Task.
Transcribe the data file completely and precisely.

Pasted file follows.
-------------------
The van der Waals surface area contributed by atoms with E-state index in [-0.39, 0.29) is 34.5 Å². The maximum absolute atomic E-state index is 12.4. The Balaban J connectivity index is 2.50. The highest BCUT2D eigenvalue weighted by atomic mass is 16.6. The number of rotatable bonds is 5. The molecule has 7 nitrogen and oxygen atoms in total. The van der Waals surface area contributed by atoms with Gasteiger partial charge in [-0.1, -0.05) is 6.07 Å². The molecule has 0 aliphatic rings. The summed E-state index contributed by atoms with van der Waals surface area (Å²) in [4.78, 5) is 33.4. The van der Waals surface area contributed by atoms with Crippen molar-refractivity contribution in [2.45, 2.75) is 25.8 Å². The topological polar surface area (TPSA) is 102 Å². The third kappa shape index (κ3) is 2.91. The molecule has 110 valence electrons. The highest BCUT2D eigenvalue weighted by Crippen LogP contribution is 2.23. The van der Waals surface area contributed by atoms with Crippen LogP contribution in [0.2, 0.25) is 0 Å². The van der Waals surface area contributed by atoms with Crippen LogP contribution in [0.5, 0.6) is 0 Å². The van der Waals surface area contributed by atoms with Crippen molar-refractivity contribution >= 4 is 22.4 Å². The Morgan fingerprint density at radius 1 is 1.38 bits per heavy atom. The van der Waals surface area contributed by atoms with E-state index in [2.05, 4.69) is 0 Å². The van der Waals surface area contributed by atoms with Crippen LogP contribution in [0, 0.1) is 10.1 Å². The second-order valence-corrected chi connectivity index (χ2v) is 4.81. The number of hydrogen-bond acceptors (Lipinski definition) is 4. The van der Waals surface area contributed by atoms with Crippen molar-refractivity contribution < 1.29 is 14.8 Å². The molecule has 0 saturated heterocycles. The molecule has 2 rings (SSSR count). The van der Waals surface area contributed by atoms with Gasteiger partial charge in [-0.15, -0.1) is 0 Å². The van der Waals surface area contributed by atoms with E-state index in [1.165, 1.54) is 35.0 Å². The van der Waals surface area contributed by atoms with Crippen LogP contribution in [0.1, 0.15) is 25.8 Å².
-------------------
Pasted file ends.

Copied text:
The van der Waals surface area contributed by atoms with E-state index in [-0.39, 0.29) is 34.5 Å². The maximum absolute atomic E-state index is 12.4. The Balaban J connectivity index is 2.50. The highest BCUT2D eigenvalue weighted by atomic mass is 16.6. The number of rotatable bonds is 5. The molecule has 7 nitrogen and oxygen atoms in total. The van der Waals surface area contributed by atoms with Gasteiger partial charge in [-0.1, -0.05) is 6.07 Å². The molecule has 0 aliphatic rings. The summed E-state index contributed by atoms with van der Waals surface area (Å²) in [4.78, 5) is 33.4. The van der Waals surface area contributed by atoms with Crippen molar-refractivity contribution in [2.45, 2.75) is 25.8 Å². The topological polar surface area (TPSA) is 102 Å². The third kappa shape index (κ3) is 2.91. The molecule has 110 valence electrons. The highest BCUT2D eigenvalue weighted by Crippen LogP contribution is 2.23. The van der Waals surface area contributed by atoms with Crippen LogP contribution in [0.2, 0.25) is 0 Å². The van der Waals surface area contributed by atoms with Crippen LogP contribution in [0.5, 0.6) is 0 Å². The van der Waals surface area contributed by atoms with Crippen molar-refractivity contribution >= 4 is 22.4 Å². The Morgan fingerprint density at radius 1 is 1.38 bits per heavy atom. The van der Waals surface area contributed by atoms with E-state index in [2.05, 4.69) is 0 Å². The van der Waals surface area contributed by atoms with Crippen LogP contribution in [0, 0.1) is 10.1 Å². The second-order valence-corrected chi connectivity index (χ2v) is 4.81. The number of hydrogen-bond acceptors (Lipinski definition) is 4. The van der Waals surface area contributed by atoms with Crippen molar-refractivity contribution < 1.29 is 14.8 Å². The molecule has 0 saturated heterocycles. The molecule has 2 rings (SSSR count). The van der Waals surface area contributed by atoms with Gasteiger partial charge in [-0.15, -0.1) is 0 Å². The van der Waals surface area contributed by atoms with E-state index in [1.165, 1.54) is 35.0 Å². The van der Waals surface area contributed by atoms with Crippen LogP contribution in [0.1, 0.15) is 25.8 Å².